This is tragic on so many levels.
The first Army investigator who looked into the death of former NFL player Pat Tillman in Afghanistan last year found within days that he was killed by his fellow Rangers in an act of “gross negligence,” but Army officials decided not to inform Tillman’s family or the public until weeks after a nationally televised memorial service.
A new Army report on the death shows that top Army officials, including the theater commander, Gen. John P. Abizaid, were told that Tillman’s death was fratricide days before the service.
Soldiers on the scene said they were immediately sure Tillman was killed by a barrage of American bullets as he took shelter behind a large boulder during a twilight firefight along a narrow canyon road near the Pakistani border, according to nearly 2,000 pages of interview transcripts and investigative reports obtained by The Washington Post.
The documents also show that officers made erroneous initial reports that Tillman was killed by enemy fire, destroyed critical evidence and initially concealed the truth from Tillman’s brother, also an Army Ranger, who was near the attack on April 22, 2004, but did not witness it.
Brig. Gen. Gary M. Jones prepared the report in response to questions from Tillman’s family and from Sen. John McCain (R-Ariz). Jones concluded that there was no official reluctance to report the truth but that “nothing has contributed more to an atmosphere of suspicion by the family than the failure to tell the family that Cpl. Pat Tillman’s death was the result of suspected friendly fire, as soon as that information became known within military channels.”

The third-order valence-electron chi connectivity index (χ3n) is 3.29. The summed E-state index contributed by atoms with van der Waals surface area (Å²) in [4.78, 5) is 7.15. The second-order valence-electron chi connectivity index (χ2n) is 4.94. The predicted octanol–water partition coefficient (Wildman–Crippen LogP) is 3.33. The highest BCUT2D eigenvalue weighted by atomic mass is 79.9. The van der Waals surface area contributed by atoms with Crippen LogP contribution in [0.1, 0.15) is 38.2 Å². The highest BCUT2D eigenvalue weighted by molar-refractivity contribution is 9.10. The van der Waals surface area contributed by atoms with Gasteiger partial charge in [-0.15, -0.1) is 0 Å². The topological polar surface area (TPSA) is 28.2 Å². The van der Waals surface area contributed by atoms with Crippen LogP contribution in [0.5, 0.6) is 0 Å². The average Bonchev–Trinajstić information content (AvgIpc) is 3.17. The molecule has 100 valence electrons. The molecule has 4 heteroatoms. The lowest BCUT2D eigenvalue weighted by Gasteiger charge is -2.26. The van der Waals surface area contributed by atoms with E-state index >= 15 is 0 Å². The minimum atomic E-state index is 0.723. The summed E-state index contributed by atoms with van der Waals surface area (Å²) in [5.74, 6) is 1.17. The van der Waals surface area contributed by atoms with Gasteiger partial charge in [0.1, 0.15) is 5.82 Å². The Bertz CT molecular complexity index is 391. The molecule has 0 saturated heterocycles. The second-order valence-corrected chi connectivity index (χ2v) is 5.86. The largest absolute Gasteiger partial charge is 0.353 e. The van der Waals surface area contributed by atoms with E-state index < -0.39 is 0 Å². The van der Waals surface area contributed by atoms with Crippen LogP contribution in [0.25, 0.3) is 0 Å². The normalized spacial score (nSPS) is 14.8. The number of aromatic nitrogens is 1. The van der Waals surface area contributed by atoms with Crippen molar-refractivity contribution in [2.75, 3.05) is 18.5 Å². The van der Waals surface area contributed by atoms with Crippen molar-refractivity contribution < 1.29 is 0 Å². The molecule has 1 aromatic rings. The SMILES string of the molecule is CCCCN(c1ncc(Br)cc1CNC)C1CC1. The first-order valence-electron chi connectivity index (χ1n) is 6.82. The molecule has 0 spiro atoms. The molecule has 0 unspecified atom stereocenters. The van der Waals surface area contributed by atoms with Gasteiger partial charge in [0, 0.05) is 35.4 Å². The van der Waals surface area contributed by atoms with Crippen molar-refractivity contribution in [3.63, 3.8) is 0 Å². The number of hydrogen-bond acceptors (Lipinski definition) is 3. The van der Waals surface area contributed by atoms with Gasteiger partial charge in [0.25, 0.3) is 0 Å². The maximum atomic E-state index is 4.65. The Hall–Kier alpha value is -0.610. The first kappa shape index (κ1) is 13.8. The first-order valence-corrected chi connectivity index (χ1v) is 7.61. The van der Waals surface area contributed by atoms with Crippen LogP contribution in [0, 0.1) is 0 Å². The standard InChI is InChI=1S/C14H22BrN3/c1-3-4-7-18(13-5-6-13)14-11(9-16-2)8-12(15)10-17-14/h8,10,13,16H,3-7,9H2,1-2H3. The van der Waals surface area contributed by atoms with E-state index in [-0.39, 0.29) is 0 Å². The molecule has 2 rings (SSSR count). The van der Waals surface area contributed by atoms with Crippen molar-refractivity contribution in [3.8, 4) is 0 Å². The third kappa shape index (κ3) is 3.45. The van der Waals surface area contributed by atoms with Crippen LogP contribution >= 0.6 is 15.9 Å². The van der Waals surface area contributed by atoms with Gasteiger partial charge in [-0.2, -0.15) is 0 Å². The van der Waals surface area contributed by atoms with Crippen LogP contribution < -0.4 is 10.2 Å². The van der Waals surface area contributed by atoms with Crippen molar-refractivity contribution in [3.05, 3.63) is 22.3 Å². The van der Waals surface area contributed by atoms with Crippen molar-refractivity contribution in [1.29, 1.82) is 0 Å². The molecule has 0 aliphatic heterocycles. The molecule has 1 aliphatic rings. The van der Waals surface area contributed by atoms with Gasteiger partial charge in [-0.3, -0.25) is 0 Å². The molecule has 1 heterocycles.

Tillman’s death was an enormous blow to the image of the Army and the Special Forces because of his storybook personal narrative. Tillman turned down a multimillion-dollar football contract with the Arizona Cardinals to enlist in the Army after the Sept. 11, 2001, terrorist attacks. He and his brother joined the elite Army Rangers and deployed to Iraq and later Afghanistan, hunting the Taliban and al Qaeda through mountainous terrain.
The first report about Tillman’s death within Army channels — sent at 4:40 p.m. April 22 — said that Tillman died in a medical treatment facility after his vehicle came under direct and indirect fire, attributing the gunshot wounds he received to “enemy forces.” An investigation was immediately launched, and several documents show that the local chain of command was largely convinced it was fratricide from the beginning.
The next day, Tillman’s Ranger body armor was burned because it was covered in blood and was considered a “biohazard.” His uniform was also burned. Jones noted that this amounted to the destruction of evidence.
Soldiers reported they burned the evidence because “we knew at the time, based on taking the pictures and walking around it it was a fratricide. . . . We knew in our hearts what had happened, and we weren’t going to lie about it. So we weren’t thinking about proof or anything.”
An initial investigation found fratricide just days later. Top commanders within the U.S. Central Command, including Abizaid, were notified by April 29 — four days before Tillman’s memorial service in San Jose, where he was given a posthumous Silver Star Award. Jones concluded that Tillman, who was bravely leading his fire team into battle, was given the award based on what he intended to do.
The family learned about Tillman’s fratricide over Memorial Day weekend, several weeks later. Commanders felt they could not hold on to the old version because the Rangers were returning home and “everybody knows the story,” the documents show.
Seven soldiers were given administrative reprimands for their actions, the most serious of which were for dereliction of duty and failing to exercise sound judgment and fire discipline in combat operations. Jones did not address the appropriateness of the punishments.
It’s bad enough that Pat Tillman died, it’s bad enough that he was killed accidentally by his own side, but to keep the truth from his family… that’s not just tragic, it’s just plain cold.